There is more to the cloud than AWS, Azure, IBM and Google according to OVHCloud - the new name for OVH as it celebrates its 20th anniversary. While the big four have carved up the public cloud between them, the French cloud specialist believes that business needs are changing, which gives them an opportunity in the enterprise market it is now targeting. In short, OVHCloud believes there is a small, but discernible shift back to the private cloud - for security and compliance imperatives.
That does not mean that OVHCloud is abandoning the public cloud to the Americans. At October’s OVHCloud Summit in Paris, CEO Michel Paulin spoke forcefully of the need for Europe (for that, read France) to compete in this space. “We believe we can take on the US and Chinese hegemony. Europe has all the talents needed to build a digital channel that can rival all the other continents.” he said.
OVHCloud needs to shift focus and mature
The company is growing, with 2,200 employees and revenue estimated at around $500m. For comparison, AWS posted revenue of $9bn for its third quarter in 2019 – spot the difference. OVHCloud is doubling down on the Security as a Service (SaaS) market with 100 SaaS products announced for a new dedicated marketplace. The company says the focus will be on collaboration and productivity tools, web presence and cloud communication. On the security front, OVHCloud is promising the following soon: Managed Private Registry, Public Cloud Object Storage Encryption and K8s private network.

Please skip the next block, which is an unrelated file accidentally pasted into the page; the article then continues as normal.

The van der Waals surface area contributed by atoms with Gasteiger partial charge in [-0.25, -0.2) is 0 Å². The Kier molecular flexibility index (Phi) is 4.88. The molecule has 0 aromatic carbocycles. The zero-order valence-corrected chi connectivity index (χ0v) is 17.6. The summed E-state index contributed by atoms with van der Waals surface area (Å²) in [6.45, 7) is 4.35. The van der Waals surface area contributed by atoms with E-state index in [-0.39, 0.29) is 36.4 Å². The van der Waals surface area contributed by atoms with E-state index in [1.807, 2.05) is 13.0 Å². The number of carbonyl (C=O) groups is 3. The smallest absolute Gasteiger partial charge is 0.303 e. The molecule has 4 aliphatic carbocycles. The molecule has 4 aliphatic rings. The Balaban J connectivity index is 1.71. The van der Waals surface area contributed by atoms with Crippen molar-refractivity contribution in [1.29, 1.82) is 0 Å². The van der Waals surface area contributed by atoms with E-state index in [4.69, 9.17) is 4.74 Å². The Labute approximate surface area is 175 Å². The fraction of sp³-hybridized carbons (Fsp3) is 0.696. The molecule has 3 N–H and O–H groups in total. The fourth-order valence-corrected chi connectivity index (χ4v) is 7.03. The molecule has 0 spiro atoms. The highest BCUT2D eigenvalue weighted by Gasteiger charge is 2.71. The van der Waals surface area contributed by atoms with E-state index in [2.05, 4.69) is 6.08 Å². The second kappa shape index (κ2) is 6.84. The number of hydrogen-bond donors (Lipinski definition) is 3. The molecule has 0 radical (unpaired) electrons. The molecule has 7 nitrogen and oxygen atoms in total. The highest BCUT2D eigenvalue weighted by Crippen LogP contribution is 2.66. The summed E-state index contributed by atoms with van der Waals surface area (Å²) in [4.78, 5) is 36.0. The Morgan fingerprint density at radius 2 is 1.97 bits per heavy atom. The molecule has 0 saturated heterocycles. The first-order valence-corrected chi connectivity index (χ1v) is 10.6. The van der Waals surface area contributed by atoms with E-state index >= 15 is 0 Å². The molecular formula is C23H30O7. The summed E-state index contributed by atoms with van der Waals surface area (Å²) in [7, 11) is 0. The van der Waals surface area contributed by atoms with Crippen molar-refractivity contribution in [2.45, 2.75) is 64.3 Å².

If OVHCloud is to take even a chunk of the Big Four’s market, it needs to shift focus and mature. It believes it can by moving from what it terms the “startup world” of digital native companies into the traditional enterprise sector (without neglecting its cloud native customers). Gained customers so far include insurance, aviation, big IT services and some finance and retail customers. OVHCloud believes the enterprise market is lagging its traditional customers in digital innovation and transformation.
Security reasons and better data oversight bring customers back to private clouds
Crucially, the company thinks that enterprise customers are coming back to private clouds for security reasons and better oversight of data in the age of big compliance. At the same time, it predicts that the future of cloud should remain open and multi-cloud, something I and others would agree with.
In terms of business strategy, OVHCloud is moving from a product approach to a solution approach along with the shift towards enterprise customers – this makes sense. OVHCloud makes much of its ability to build its own servers and cooling systems, and sees this as a USP, claiming the industry’s lowest TCO for energy usage. Such an advantage depends on scale, however, and in an open multi-cloud, multi-vendor market, the cost savings may make little difference to enterprise customers. But the green message may play well in today’s climate conscious market for some buyers in the startup crowd and potentially in the more digital parts of larger enterprises.
For more insight into the enterprise cloud market please read our reports or contact one of our analysts.
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